Establishing a link between air pollution and dementia
More people around the world are falling ill and dying from dementia than they used to. Between 2000 and 2019, the rate of dementia increased by 86%, while deaths from the cognitive disorder more than doubled. Longer life spans and aging populations in much of the world are partly to blame. However, evidence suggests that lifestyle and environmental causes may also play a role, namely, air pollution, excessive alcohol consumption, and traumatic brain injury.
In new research, Ru et al. explored the role of air pollution in rising dementia cases. The authors perused existing literature to find links between fine particulate matter 2.5 (PM2.5)—defined as particulates having a diameter less than or equal to 2.5 micrometers—and dementia. PM2.5 arises from both anthropogenic and natural sources, like burning gas for vehicles and wildfires. In addition, cigarettes produce fine particulate matter, which is inhaled by the smoker and through secondhand smoke. When these pollutants enter the body, they can affect the central nervous system and lead to cognitive disorders.
The study's findings indicate that in 2015, air pollution caused approximately 2 million incidences of dementia worldwide and around 600,000 deaths. The countries most affected were China, Japan, India, and the United States. What is more, Asia, the Middle East, and Africa face increasing burdens from the disease as living standards and pollution climb. The analysis concludes that air pollution causes roughly 15% of premature deaths and 7% of disability-adjusted life years (which accounts for mortality and morbidity) associated with dementia, with estimated economic costs of around $26 billion.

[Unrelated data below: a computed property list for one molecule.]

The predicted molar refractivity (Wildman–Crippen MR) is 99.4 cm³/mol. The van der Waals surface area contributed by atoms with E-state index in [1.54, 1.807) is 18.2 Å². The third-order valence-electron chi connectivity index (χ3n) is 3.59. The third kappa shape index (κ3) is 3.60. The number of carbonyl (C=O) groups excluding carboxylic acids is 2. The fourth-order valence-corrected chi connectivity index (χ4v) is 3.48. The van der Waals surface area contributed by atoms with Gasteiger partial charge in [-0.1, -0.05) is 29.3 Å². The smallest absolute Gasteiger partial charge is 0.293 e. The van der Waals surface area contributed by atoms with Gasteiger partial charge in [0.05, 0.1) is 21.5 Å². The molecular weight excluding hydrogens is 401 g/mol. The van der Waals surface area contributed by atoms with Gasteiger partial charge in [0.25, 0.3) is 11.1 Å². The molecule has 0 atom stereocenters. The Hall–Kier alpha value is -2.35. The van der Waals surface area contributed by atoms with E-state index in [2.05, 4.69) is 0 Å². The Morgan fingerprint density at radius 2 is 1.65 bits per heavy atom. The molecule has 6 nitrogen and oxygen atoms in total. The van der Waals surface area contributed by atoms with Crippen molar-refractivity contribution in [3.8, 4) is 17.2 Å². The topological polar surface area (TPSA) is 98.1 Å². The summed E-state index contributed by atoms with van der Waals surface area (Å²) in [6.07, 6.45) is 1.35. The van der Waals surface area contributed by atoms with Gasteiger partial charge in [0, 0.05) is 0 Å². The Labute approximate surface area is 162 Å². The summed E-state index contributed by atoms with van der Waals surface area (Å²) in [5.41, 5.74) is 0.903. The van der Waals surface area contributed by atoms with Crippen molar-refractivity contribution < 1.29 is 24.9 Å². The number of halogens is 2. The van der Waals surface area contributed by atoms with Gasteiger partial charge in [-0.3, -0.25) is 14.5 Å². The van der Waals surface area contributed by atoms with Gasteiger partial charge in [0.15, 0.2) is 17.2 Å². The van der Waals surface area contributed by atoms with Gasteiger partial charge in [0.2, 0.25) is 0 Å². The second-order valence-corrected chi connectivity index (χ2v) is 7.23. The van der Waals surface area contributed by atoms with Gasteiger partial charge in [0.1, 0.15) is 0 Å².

The study establishes air pollution as a potentially significant risk factor for dementia. It suggests that reducing air pollution may help prevent dementia in older populations. However, the researchers note high uncertainty in the relationship. Future work that focuses on high-exposure regions will be necessary to clarify the link better.
This story is republished courtesy of Eos, hosted by the American Geophysical Union. Read the original story here.